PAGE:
How to Get a Strong Left Pinky for Violin Playing?
Violin Lounge TV Q&A about training your left pinky:
“What can I do to have a more flexible pinky? Exercises maybe to make it stronger, instead of just tapping it down repeatedly as a 4th finger while playing? When I tap it down, it’s not flat but a rather rounder shape like it should be but it feels so weak!Actually applys to other fingers too, to make them more flexible but the pinky is yet the weakest of all :(I’m even thinking about buying a finger exerciser on the internet haha :)”
In this blog I will answer Bianca’s question who asked: “What can I do to have a more flexible pinky? Exercises maybe to make it stronger, instead of just tapping it down repeatedly as a 4th finger while playing?“
So…what to do about a weak left pinky? Should you get that finger exerciser? Let me share a few strategies below!
A weak left pinky is completely normal
For all of us, the pinky is our weakest finger and one that we don’t use that much in daily life. Therefore, it is completely normal that you have trouble using your pinky when playing the violin.
For this reason, some people even avoid using their pinky. However, this of course doesn’t make it any stronger.
Don’t avoid playing with your pinky
So what to do about a weak pink? First of all, don’t avoid playing the fourth finger and train it just as much as your other fingers. Also, tap your finger down (you’ll hear a tap sound), as this will make it stronger.
But also, don’t let your pinky do too much work
Secondly, don’t let your pinky do all the work. While some people move their entire hand or arm to get to the fourth string, this is very heavy and unnecessary for your pinky. Instead, just move your pinky and put it down to the string you want to tap. In this, your hand needs to be in the right position already so your pinky only has to touch the fingerboard. If the string is on the board, this is enough. No further pressure is needed.
How to get your pinky stronger?
If you want to train your pinky (or your other fingers) to become stronger, hold your violin in the way you would hold a guitar. This way, you can lightly press the strings on the fingerboard, which will make your muscles stronger. In this position, you can make up all kinds of exercises to train your fingers and to make them stronger without having the (unnecessary) weight of your violin on your shoulder.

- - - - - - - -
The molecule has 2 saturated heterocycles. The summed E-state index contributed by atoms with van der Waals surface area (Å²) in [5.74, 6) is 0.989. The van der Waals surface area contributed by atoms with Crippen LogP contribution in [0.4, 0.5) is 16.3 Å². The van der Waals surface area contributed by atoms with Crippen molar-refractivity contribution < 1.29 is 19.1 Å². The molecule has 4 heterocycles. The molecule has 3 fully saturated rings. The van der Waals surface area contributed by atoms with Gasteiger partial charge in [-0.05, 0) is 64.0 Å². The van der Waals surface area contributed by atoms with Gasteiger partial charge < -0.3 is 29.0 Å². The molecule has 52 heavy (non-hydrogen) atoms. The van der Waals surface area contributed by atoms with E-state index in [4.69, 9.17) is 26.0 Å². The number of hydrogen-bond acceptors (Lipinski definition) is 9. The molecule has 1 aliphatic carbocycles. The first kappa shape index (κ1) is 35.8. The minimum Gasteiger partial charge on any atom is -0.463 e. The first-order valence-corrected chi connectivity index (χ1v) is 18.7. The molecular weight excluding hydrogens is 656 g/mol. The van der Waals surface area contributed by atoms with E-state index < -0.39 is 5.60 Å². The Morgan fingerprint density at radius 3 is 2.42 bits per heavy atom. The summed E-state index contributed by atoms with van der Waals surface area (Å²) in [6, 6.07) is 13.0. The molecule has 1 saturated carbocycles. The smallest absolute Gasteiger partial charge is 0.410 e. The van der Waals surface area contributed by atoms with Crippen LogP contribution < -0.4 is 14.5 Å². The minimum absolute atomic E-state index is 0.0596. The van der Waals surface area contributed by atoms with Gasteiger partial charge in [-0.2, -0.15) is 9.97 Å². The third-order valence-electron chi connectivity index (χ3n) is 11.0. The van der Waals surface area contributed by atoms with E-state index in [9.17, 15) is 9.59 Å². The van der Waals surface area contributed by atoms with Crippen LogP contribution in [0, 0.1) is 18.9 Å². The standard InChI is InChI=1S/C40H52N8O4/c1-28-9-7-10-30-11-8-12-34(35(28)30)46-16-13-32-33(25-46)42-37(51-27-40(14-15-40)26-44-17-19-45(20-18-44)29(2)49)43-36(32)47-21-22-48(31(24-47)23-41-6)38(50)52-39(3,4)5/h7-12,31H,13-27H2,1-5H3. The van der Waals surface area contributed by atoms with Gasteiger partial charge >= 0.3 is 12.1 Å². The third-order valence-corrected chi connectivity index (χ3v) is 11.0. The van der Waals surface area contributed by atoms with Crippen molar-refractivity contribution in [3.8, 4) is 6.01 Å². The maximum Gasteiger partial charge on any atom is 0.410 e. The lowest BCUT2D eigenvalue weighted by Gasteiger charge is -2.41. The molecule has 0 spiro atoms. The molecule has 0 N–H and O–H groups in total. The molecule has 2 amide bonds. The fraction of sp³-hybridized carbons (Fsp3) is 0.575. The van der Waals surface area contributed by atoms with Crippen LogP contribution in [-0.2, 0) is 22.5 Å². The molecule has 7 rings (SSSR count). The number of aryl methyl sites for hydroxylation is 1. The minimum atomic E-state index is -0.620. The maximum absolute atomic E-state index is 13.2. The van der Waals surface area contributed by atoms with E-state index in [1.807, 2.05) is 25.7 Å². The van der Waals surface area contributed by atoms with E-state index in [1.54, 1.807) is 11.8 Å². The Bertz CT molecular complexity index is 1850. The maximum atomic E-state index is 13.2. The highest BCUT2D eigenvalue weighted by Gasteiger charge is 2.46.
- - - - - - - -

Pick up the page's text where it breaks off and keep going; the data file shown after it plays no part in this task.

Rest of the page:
Hold your hand in the in right position
If you put your violin on your shoulder, hold it again like you would hold a guitar and put your hand all around the neck of your violin. Leave the hand in that position and then put it on your shoulder. This is how your hand always should be like, regardless of the fact that many people hold their hand more flat on the violin. While this will make you feel a little stretch in your lower arm, your fingers will only need to be tapped down to play the string- which therefore releases your finger muscles.
For these exersises, you can create your own variation. You can do it for example with bowing or without (in this way your focus is entirely on the exercise).
Should you buy a finger excerciser?
The short answer is yes, you can. However keep in mind that your pinky has to be both strong and flexible. When you use a finger exerciser, you might make your pinky strong, but not flexible. Therefore, be a little bit careful when using a this tool to strengthen your fingers. You don’t want your finger to be like a body builder (having very short and strong muscles), but you want it to be lean and flexible too. So, don’t use it too often.
These where my tips on how to train your left pinky and how you can reduce its burden a bit when playing the violin or viola.
Is this useful to you or do you have any further question about this or another topic? Please let me know in the comments!